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Taxi.com - can they really get you signed?

Taxi.com claims to be able to get your music heard by major record labels, publishers and television production companies. But will they just take your money?


In a recent article on how much TV composers get paid, one reader commented thus (you can read the complete comment on the article page)...

"I have looked at Taxi.com and have the feeling that their pitch sounds like a lot of modeling agencies. I do not have a clue if one could achieve successful results through them."

Actually I do have some experience of Taxi. A few years ago when I was looking for new composers for my production music library, I ran a listing with them. This service is free to labels and publishers, so there wasn't any outlay or risk for me.

I can't remember the wording of the listing, but I would have asked for a sample of music that could potentially be used as background music for TV. Composers were invited to send their demo into Taxi for screening.

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The screening process is important. Many people send out demos that are as remote from professional quality as Antarctica is from being a tropical vacation paradise. Industry professionals need these to be 'weeded' out. It may seem harsh, but honestly it's essential.

I don't know how many composers submitted. But eventually I received a large package from Taxi. It contained fifty-seven demo CDs and cassettes that Taxi had felt reached the required standard. Some more came later.

I was astonished at this quantity. It shows how competitive the industry is. Anyway, I sifted through them and picked the composers whose work fitted best with my requirements.

What I can say from this experience is that Taxi.com works. The composers I picked are now earning money from my library. Not a fortune, but I regularly write checks for hundreds of pounds/dollars.

So what can you expect from Taxi?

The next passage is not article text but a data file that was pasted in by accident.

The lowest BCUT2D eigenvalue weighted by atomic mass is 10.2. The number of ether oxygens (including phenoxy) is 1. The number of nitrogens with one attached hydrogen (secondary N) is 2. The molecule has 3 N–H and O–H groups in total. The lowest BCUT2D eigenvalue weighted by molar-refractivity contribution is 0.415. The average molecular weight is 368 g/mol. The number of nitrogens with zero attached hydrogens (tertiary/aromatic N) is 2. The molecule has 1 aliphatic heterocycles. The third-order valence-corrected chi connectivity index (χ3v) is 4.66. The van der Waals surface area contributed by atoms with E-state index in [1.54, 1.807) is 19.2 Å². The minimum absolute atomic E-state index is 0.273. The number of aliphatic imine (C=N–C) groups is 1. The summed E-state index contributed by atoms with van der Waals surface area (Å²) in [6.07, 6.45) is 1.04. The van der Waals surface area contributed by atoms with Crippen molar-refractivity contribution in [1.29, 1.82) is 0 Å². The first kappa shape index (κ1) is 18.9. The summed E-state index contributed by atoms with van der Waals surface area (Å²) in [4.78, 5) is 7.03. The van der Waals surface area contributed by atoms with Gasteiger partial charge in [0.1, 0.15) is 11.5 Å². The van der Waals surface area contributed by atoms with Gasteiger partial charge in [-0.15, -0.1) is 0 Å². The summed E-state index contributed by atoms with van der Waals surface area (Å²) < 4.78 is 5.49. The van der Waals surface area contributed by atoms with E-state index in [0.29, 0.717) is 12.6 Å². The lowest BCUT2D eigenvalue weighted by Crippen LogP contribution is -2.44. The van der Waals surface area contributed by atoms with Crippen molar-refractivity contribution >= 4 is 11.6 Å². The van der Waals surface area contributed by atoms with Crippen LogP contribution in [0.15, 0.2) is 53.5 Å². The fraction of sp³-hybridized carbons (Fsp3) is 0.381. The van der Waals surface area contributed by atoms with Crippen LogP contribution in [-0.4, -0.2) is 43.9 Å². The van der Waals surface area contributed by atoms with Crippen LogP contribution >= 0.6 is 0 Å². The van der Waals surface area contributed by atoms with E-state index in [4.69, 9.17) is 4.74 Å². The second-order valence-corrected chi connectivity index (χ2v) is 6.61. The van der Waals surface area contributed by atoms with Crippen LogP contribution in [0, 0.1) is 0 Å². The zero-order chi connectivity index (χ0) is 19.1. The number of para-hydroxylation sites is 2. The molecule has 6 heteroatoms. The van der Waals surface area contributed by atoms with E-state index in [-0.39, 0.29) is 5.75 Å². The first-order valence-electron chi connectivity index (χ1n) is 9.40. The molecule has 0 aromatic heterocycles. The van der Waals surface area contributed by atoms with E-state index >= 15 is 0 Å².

Well I would imagine that it goes like this...

  • You pay Taxi's membership fee, which is $299.95 for a year.
  • You read the listings of music required and you see a project that you think you could take on, or perhaps you have something already that might suit.
  • You send in your CD together with the submission fee, which if I remember correctly is five dollars.
  • Someone at Taxi HQ will listen to it. They will select a small number from all that are submitted and send them on.
  • The label or publisher will listen to the CDs sent by Taxi and pick the one that they want. (Note 'the one' - I was in the probably rare situation of seeking multiple composers.)
  • The screener gives you brief feedback on the suitability of your music for the listing.

You can see from this that the likelihood is that your work is not going to end up on a record, or in a TV program. You would have to be the best out of a lot of very strong competition - and it is strong.

But this doesn't mean that Taxi isn't worthwhile. On the contrary, even if you spent a whole year sending music in and you didn't see one success, or not even had one song get through screening, then you would learn a massive amount in the process.

I know that Taxi's feedback is brief. And I have heard it said that some people doubt the industry experience of the screeners.

However, having someone listen to your music is a valuable experience in itself. It's easy to record something and put the CD in a cupboard. You never have to question whether it's any good or not. But if you are giving it to someone else to judge professionally, it's a whole different perspective.

And the feedback, whether it is good or not, will help you make your own judgment on how to move forward.

And of course, there is always the chance that your music will hit the mark and lead to success.

So my feeling is that I am in favor of Taxi. I think that if anyone felt they didn't get good value from their subscription and submission fees, it's because they didn't take it seriously enough, and work hard enough at getting through the screening process.

Any comments from Taxi users would be very welcome.

By David Mellor Thursday November 30, 2006